To many of us, murals may seem like an archaic form of advertising. We might think of advertisements for Coca-Cola or some kind of liniment oil painted on a brick building one hundred years ago. But murals are making a comeback in 2018.

Not only do murals make a unique statement in a world teeming with digital stimulation, they also support local artists and allow landlords to make some extra money.

Roshan Singh, head of marketing agency KineticX, states:

We’re all in that fight to grab attention and murals do that in a way that’s absolutely second-to-none. It is exactly what old school out-of-home is incredibly good at doing: it’s big, it’s bold, it’s impactful and you can’t help but notice it, but it weaves in this element of artistry as well.

Singh’s company has worked to ensure that the medium has become a secure, stable investment for interested companies – getting it away from associations with graffiti and questionable legality. They assembled a network of artists and locations to make it easily accessible, and now the demand has skyrocketed.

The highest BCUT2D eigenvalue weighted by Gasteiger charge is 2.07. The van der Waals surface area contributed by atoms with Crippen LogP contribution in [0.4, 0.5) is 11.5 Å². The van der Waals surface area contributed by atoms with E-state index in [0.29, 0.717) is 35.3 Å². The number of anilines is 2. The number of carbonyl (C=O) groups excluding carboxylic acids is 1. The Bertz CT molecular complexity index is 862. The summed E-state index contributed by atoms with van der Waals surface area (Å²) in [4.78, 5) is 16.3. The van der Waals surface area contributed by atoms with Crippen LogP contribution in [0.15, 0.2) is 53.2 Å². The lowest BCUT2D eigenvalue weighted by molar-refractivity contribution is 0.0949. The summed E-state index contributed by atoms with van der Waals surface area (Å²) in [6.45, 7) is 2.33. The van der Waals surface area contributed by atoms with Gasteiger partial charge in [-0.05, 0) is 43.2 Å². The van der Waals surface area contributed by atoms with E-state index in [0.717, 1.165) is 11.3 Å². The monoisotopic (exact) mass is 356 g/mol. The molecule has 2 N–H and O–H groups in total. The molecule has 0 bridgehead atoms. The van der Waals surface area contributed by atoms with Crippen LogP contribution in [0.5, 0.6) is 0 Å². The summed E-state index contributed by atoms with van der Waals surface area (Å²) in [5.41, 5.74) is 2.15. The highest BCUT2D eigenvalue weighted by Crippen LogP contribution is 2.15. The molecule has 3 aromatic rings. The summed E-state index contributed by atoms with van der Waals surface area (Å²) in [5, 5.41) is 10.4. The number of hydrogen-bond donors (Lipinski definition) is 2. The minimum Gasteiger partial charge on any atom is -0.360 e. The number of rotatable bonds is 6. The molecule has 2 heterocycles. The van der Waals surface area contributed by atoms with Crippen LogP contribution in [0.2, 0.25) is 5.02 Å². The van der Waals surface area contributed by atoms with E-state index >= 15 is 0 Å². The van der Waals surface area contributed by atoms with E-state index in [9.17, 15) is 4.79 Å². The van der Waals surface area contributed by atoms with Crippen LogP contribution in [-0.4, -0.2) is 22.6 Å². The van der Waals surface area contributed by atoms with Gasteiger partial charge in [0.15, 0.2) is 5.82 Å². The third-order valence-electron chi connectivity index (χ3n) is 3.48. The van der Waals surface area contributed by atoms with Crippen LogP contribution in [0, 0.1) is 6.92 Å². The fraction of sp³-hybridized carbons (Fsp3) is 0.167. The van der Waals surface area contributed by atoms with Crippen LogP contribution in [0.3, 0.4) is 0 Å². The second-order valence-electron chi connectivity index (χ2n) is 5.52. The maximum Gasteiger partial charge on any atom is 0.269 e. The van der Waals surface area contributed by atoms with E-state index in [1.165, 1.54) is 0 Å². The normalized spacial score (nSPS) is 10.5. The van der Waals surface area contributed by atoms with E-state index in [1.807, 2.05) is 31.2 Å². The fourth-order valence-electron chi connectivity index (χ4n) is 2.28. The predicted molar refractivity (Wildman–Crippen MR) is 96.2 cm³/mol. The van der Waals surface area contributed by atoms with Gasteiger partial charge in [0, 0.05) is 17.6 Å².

Angel Saemai, who operates Overall Murals in New York with her husband, has also seen a surge in demand. Eight years ago, they were having trouble convincing companies to invest in the medium, but now:

We’ve definitely been sold out of inventory months ahead of time. It’s important for us to constantly be on the lookout to develop new premium wall inventory.

It’s difficult to calculate the ROI for a mural, but unlike a Facebook ad, a mural provides a more lasting presence and impression on viewers. People often stop to take pictures and share on social media, something that is unlikely to occur with other forms of advertising. The question is, are murals just a fad, or are they back to stay?